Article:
How can I apply this lesson in my life? Well, up until last October, I was working in corporate world until my body and mind could no longer cope with a job that was not in resonance with the call of my higher self. Although I LOVE and am so happy with the life I am creating now, everyday, a part of me is still stuck in the past. That part of me is the one who really enjoyed the stability and security of steady income. Whether I was busy or not, productive or not - I still received the same good paycheque right in my bank account every other week. Income is much more fluid now as I start and grow my own business and draw upon some savings... Remaining stuck on the "it was so nice when my paycheque was so stable" might be a roadblock, or a road-sign in my journey. If I stay stuck in that energy, I might feel I have no choice but to return to a stable income in the corporate world. Will I be able to see the opportunities for growth when the risk of an unsteady income can be so scary? Am I ready to dead-head that bloom of the past?
I also realized that one of the problems I experienced in my last job was that I felt undervalued. I felt that my managers did not recognize the wealth of experience I was bringing to the team. I felt they treated me for less than I deserved. In previous jobs, I participated in inter-departmental committees overseeing the policy development for the whole country, and now I was relegated to a cubicle with my opinion questioned at every turn. I realized today that because I felt I had more value in the past, I felt disengaged in the present. And I was very likely a tid bit arrogant - how dare they question me? How could they not know the knowledge and experience I have? Oh the stress I put my mind and body through for living more glorious days in the past and not fully embracing the present... And as I complained about "their" ego, here was mine going full steam ahead...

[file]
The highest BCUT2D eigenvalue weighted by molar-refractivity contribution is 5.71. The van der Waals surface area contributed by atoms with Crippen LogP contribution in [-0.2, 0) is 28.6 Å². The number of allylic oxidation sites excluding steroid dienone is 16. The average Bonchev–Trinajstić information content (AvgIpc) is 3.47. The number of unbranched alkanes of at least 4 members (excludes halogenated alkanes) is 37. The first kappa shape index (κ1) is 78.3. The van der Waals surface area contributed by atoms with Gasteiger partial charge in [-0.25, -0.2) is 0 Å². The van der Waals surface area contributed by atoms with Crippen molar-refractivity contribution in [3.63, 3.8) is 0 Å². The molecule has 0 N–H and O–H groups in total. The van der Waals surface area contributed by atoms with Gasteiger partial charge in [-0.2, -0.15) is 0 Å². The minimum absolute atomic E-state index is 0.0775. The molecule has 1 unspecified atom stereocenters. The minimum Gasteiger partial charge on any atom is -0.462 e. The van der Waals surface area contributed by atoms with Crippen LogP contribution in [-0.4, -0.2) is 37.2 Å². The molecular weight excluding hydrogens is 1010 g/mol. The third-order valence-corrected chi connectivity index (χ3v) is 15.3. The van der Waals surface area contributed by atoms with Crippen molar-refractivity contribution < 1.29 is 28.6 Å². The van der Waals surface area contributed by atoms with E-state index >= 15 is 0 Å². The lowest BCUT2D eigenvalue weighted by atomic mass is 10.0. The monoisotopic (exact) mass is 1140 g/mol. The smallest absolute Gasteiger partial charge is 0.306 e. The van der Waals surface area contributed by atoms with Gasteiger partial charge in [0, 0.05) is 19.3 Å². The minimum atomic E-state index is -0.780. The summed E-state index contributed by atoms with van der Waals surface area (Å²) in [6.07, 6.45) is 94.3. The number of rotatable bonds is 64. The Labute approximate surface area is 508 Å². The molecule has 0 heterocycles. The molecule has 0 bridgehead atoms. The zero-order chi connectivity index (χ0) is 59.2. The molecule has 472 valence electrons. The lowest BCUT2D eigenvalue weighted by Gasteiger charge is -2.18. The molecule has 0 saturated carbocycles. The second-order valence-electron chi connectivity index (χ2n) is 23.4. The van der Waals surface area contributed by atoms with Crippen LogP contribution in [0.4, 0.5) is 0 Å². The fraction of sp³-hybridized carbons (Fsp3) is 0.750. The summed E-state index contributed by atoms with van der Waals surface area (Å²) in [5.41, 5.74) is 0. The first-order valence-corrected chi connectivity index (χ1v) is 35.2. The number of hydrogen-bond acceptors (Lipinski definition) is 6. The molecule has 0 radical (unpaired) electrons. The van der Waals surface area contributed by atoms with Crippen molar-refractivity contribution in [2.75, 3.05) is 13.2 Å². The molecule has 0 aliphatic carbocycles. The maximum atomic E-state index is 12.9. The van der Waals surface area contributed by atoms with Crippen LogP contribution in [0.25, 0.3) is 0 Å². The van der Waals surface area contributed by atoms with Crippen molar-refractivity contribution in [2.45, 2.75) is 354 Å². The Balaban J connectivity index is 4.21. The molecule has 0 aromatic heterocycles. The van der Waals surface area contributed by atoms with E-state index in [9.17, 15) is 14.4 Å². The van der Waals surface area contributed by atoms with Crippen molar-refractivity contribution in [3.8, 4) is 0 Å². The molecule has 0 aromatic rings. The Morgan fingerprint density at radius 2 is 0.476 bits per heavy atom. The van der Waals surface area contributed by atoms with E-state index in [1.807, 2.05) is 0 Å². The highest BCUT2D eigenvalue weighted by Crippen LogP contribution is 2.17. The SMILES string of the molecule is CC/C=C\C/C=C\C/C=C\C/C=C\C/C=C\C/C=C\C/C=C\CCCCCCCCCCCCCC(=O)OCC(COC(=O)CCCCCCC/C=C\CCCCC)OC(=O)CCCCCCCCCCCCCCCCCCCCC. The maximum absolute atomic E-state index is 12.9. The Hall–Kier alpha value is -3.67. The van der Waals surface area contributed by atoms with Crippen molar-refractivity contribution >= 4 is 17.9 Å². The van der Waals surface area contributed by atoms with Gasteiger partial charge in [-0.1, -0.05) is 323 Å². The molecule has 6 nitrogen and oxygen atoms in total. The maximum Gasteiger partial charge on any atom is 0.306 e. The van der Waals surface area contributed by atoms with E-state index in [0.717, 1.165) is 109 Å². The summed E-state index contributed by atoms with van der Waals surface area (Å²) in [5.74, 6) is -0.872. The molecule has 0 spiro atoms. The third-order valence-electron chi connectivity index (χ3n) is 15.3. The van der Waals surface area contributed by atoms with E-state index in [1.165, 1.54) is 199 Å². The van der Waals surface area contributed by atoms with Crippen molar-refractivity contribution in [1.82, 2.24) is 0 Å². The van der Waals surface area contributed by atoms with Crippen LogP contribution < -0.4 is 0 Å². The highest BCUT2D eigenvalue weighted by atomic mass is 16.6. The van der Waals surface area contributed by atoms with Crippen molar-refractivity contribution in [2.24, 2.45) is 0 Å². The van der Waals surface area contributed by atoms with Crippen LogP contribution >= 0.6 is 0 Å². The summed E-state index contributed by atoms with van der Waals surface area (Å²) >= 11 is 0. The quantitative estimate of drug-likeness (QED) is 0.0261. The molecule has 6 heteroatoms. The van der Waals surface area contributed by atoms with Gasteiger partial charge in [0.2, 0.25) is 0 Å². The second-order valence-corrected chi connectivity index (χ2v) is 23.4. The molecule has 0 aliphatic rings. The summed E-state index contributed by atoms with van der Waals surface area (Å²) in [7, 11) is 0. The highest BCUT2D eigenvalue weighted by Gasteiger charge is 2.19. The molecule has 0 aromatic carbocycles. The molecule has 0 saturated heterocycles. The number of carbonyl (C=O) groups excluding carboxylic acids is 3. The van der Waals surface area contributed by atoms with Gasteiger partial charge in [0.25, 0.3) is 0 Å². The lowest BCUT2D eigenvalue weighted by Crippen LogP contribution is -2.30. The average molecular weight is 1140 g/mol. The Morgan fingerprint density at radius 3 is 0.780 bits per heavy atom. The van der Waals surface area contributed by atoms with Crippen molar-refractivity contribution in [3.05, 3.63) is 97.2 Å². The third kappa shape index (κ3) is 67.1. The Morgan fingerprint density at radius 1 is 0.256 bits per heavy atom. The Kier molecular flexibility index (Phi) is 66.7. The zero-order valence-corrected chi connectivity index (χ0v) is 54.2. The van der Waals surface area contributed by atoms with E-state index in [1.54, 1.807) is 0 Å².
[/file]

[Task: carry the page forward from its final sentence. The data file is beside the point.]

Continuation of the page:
And I continued to trim away dead branches and spent flowers from my rosebush. I felt its energy return - and it did help, I think, that there was a mist of rain falling. The rosebush perked back up, looking like a bush again and ready to produce more buds and beautiful flowers, its leaves a deep green and resilient, shining in the warm July rain.
I put my gardening tools away, and now am working on my spiritual tools to cut away those past blooms and dead branches that I am still holding on to. It's through pruning - the bad AND the good - that we can feel revitalized and healthy. We can honour our past, and yet be fully present in the now; now is the time we have to co-create our reality. What is done is done. What we can do in our present and in support of the future we want depends on our thoughts and actions in this moment.
How about you? What spent blossom are you holding on to? What past glory are you ready to cut, so that you stop feeling weighed down and start feeling revitalized, whole and healthy?
How can I support you and help you?
I am sending you much Love and Light, on a carpet of fresh roses.